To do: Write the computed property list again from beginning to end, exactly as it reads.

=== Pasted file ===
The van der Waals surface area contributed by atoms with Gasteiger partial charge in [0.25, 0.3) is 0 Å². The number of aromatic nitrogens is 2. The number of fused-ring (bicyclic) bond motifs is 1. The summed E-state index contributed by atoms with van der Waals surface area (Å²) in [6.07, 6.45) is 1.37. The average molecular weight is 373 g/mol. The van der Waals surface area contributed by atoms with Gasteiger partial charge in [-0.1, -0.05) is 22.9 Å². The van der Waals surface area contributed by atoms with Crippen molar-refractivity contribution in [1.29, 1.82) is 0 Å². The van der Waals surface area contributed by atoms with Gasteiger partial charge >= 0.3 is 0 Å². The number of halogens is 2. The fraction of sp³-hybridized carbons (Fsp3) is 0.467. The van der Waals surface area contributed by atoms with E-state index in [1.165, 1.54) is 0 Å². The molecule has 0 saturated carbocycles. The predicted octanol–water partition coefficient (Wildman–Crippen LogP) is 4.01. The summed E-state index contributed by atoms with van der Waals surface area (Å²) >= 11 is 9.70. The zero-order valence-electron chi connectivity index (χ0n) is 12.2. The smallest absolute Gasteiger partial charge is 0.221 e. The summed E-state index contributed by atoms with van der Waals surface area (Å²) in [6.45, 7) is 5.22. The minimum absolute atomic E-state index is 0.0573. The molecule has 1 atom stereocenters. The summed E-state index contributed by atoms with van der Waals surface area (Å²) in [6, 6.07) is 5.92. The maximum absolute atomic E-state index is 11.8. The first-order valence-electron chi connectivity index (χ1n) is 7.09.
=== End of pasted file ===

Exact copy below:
The van der Waals surface area contributed by atoms with Gasteiger partial charge in [0.25, 0.3) is 0 Å². The number of aromatic nitrogens is 2. The number of fused-ring (bicyclic) bond motifs is 1. The summed E-state index contributed by atoms with van der Waals surface area (Å²) in [6.07, 6.45) is 1.37. The average molecular weight is 373 g/mol. The van der Waals surface area contributed by atoms with Gasteiger partial charge in [-0.1, -0.05) is 22.9 Å². The van der Waals surface area contributed by atoms with Crippen molar-refractivity contribution in [1.29, 1.82) is 0 Å². The van der Waals surface area contributed by atoms with Gasteiger partial charge >= 0.3 is 0 Å². The number of halogens is 2. The fraction of sp³-hybridized carbons (Fsp3) is 0.467. The van der Waals surface area contributed by atoms with E-state index in [1.165, 1.54) is 0 Å². The molecule has 0 saturated carbocycles. The predicted octanol–water partition coefficient (Wildman–Crippen LogP) is 4.01. The summed E-state index contributed by atoms with van der Waals surface area (Å²) >= 11 is 9.70. The zero-order valence-electron chi connectivity index (χ0n) is 12.2. The smallest absolute Gasteiger partial charge is 0.221 e. The summed E-state index contributed by atoms with van der Waals surface area (Å²) in [6.45, 7) is 5.22. The minimum absolute atomic E-state index is 0.0573. The molecule has 1 atom stereocenters. The summed E-state index contributed by atoms with van der Waals surface area (Å²) in [6, 6.07) is 5.92. The maximum absolute atomic E-state index is 11.8. The first-order valence-electron chi connectivity index (χ1n) is 7.09.